Sir John Turton Randall, DSc, FRS, FRSE (23 March 1905 – 16 June 1984) was a British physicist and biophysicist, credited with radical improvement of the cavity magnetron, an essential component of centimetric wavelength radar, which was one of the keys to the Allied victory in the Second World War. It is also the key component of microwave ovens. He also led the King's College London team which worked on the structure of DNA; his deputy, Professor Maurice Wilkins, shared the 1962 Nobel Prize for Physiology or Medicine, together with James Watson and Francis Crick of the Cavendish Laboratory at the University of Cambridge, for the determination of the structure of DNA. His other staff included Rosalind Franklin, Raymond Gosling, Alex Stokes and Herbert Wilson, all involved in research on DNA.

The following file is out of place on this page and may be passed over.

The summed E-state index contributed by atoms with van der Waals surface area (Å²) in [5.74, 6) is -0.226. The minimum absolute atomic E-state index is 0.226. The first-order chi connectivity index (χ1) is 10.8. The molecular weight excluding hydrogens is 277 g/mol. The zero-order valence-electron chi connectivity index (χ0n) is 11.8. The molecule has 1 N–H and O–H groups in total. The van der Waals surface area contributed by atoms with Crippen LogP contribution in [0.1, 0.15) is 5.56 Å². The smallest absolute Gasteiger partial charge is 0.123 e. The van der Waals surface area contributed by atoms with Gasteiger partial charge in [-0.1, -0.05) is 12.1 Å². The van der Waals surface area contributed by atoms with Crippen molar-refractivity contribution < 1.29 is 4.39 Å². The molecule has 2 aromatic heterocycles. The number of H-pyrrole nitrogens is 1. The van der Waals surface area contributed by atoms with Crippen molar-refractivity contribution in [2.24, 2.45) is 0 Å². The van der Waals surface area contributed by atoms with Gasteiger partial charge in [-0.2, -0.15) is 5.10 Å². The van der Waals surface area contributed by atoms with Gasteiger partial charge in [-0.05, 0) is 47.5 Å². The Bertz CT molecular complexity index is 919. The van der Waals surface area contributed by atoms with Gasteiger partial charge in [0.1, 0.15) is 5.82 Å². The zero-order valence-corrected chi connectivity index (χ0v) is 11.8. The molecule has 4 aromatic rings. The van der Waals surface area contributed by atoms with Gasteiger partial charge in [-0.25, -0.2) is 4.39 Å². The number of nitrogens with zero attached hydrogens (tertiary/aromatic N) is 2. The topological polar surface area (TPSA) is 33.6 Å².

Henry Albert Howard "Harry" Boot (29 July 1917 - 8 February 1983) was an English physicist who with Sir John Randall and James Sayers developed the cavity magnetron, which was one of the keys to the Allied victory in the Second World War.